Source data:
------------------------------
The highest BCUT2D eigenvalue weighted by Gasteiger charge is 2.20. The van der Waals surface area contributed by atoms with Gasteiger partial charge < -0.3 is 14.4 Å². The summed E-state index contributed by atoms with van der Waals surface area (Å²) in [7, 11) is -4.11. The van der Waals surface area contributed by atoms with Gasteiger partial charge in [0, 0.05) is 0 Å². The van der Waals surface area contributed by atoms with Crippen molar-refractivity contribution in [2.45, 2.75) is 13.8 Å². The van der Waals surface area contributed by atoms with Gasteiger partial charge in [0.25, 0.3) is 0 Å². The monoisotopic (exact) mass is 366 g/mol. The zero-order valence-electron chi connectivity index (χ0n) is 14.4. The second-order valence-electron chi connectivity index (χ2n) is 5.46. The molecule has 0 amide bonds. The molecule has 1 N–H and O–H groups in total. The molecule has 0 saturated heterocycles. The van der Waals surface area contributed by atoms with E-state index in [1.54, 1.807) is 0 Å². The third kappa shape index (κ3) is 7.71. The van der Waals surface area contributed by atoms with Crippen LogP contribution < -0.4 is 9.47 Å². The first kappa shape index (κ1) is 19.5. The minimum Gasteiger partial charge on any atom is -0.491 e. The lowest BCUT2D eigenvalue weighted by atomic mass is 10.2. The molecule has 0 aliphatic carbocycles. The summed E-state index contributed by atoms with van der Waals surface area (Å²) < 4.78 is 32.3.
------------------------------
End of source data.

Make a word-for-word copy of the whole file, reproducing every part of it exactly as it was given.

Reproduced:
The highest BCUT2D eigenvalue weighted by Gasteiger charge is 2.20. The van der Waals surface area contributed by atoms with Gasteiger partial charge < -0.3 is 14.4 Å². The summed E-state index contributed by atoms with van der Waals surface area (Å²) in [7, 11) is -4.11. The van der Waals surface area contributed by atoms with Gasteiger partial charge in [0, 0.05) is 0 Å². The van der Waals surface area contributed by atoms with Crippen molar-refractivity contribution in [2.45, 2.75) is 13.8 Å². The van der Waals surface area contributed by atoms with Gasteiger partial charge in [0.25, 0.3) is 0 Å². The monoisotopic (exact) mass is 366 g/mol. The zero-order valence-electron chi connectivity index (χ0n) is 14.4. The second-order valence-electron chi connectivity index (χ2n) is 5.46. The molecule has 0 amide bonds. The molecule has 1 N–H and O–H groups in total. The molecule has 0 saturated heterocycles. The van der Waals surface area contributed by atoms with E-state index in [1.54, 1.807) is 0 Å². The third kappa shape index (κ3) is 7.71. The van der Waals surface area contributed by atoms with Crippen LogP contribution < -0.4 is 9.47 Å². The first kappa shape index (κ1) is 19.5. The minimum Gasteiger partial charge on any atom is -0.491 e. The lowest BCUT2D eigenvalue weighted by atomic mass is 10.2. The molecule has 0 aliphatic carbocycles. The summed E-state index contributed by atoms with van der Waals surface area (Å²) < 4.78 is 32.3.